2D printing makes things that are flat. 3D printing makes things that have volume. Add in the fourth D, time, and you make things that move. We're not talking about things that can be be moved, but rather, objects that come printed with the capacity to move all by themselves.
MIT’s Self-Assembly Lab has been working on ways to print things in 3D that can change their shape after they've been printed. Routinely printing something as complex as a motor or an actuator is still a ways off, but by mixing different kinds of smart materials, it's possible to get stuff to move on its own, albeit very slowly and (so far) in just one direction.
The process is actually not that complicated, and the smart materials aren't even all that smart: all it takes is a material that acts like a sponge that can be layered inside of a joint during the 3D printing process. When the joint is submerged in water, the sponge material expands and the joint bends. Put a bunch of joints together, and you can get a fairly complex self-assembling object, like this cube:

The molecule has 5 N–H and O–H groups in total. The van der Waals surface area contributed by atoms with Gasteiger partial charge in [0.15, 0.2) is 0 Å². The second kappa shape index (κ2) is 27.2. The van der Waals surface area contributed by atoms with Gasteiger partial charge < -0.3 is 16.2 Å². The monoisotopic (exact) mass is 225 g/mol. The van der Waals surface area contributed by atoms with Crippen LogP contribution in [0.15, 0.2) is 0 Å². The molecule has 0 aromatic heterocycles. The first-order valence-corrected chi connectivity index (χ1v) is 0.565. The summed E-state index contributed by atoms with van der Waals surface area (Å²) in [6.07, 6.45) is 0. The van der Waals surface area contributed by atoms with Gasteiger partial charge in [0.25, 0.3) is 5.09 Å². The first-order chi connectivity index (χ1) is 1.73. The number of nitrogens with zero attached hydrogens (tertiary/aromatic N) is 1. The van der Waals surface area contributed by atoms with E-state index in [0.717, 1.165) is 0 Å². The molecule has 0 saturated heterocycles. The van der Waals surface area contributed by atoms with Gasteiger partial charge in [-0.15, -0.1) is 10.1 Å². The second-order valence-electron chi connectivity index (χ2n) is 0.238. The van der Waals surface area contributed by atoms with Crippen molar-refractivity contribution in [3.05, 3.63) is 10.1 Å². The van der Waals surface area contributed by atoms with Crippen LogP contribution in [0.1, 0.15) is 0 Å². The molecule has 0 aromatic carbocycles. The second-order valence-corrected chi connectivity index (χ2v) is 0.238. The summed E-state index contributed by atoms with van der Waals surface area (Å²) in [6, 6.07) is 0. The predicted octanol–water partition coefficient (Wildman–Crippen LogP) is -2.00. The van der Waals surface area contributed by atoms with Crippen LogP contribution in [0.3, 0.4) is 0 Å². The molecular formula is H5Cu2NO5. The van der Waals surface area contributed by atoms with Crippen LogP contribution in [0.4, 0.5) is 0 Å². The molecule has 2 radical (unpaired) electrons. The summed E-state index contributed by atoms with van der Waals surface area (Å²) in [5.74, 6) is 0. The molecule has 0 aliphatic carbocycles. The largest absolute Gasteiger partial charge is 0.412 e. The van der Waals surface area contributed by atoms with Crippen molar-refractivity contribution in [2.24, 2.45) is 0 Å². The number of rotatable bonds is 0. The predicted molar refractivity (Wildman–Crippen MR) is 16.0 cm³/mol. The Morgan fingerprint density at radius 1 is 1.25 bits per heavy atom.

In this case, water is acting as the energy source that activates the printed smart material, but different materials can use light, heat, vibrations or even sounds. Imagine one day going to IKEA and buying a table made out of this stuff that you can hose down in your front yard to get it to self-assemble. Or, with some sound activated smart material, all you'll have to do is scream at it loud enough and it'll put itself together. Since most of us do this with our IKEA furniture anyway, it seems as though adding in the smart self-assembly bit is the logical and obvious next step.